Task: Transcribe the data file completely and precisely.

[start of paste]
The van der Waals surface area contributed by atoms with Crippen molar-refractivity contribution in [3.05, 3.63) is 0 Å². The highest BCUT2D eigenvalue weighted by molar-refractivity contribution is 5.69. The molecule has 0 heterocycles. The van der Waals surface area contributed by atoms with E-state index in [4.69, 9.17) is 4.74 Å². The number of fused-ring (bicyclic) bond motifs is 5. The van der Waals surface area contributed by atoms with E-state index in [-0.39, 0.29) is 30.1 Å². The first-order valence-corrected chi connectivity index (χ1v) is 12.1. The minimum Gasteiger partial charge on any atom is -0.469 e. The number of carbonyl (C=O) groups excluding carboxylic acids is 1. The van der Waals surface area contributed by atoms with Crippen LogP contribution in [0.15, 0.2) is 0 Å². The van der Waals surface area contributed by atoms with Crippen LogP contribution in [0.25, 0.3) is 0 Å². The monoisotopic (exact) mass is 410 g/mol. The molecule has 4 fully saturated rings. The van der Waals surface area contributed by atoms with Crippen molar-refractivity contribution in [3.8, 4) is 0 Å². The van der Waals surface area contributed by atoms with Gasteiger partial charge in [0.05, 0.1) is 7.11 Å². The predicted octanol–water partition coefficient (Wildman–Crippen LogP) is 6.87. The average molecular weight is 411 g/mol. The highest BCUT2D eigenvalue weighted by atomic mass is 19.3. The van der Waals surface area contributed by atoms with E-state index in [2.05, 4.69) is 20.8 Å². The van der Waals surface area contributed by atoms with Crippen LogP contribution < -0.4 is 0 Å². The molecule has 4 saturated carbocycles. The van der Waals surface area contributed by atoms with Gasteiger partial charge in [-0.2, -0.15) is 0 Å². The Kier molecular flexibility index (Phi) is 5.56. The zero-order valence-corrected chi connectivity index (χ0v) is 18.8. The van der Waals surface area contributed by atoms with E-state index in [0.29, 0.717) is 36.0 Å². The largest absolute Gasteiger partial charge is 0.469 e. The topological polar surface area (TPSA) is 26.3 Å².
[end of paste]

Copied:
The van der Waals surface area contributed by atoms with Crippen molar-refractivity contribution in [3.05, 3.63) is 0 Å². The highest BCUT2D eigenvalue weighted by molar-refractivity contribution is 5.69. The molecule has 0 heterocycles. The van der Waals surface area contributed by atoms with E-state index in [4.69, 9.17) is 4.74 Å². The number of fused-ring (bicyclic) bond motifs is 5. The van der Waals surface area contributed by atoms with E-state index in [-0.39, 0.29) is 30.1 Å². The first-order valence-corrected chi connectivity index (χ1v) is 12.1. The minimum Gasteiger partial charge on any atom is -0.469 e. The number of carbonyl (C=O) groups excluding carboxylic acids is 1. The van der Waals surface area contributed by atoms with Crippen LogP contribution in [0.15, 0.2) is 0 Å². The van der Waals surface area contributed by atoms with Crippen LogP contribution in [0.25, 0.3) is 0 Å². The monoisotopic (exact) mass is 410 g/mol. The molecule has 4 fully saturated rings. The van der Waals surface area contributed by atoms with Crippen molar-refractivity contribution in [3.8, 4) is 0 Å². The van der Waals surface area contributed by atoms with Gasteiger partial charge in [0.05, 0.1) is 7.11 Å². The predicted octanol–water partition coefficient (Wildman–Crippen LogP) is 6.87. The average molecular weight is 411 g/mol. The highest BCUT2D eigenvalue weighted by atomic mass is 19.3. The van der Waals surface area contributed by atoms with E-state index in [2.05, 4.69) is 20.8 Å². The van der Waals surface area contributed by atoms with Crippen LogP contribution < -0.4 is 0 Å². The molecule has 4 saturated carbocycles. The van der Waals surface area contributed by atoms with Gasteiger partial charge in [-0.2, -0.15) is 0 Å². The Kier molecular flexibility index (Phi) is 5.56. The zero-order valence-corrected chi connectivity index (χ0v) is 18.8. The van der Waals surface area contributed by atoms with E-state index in [0.29, 0.717) is 36.0 Å². The largest absolute Gasteiger partial charge is 0.469 e. The topological polar surface area (TPSA) is 26.3 Å².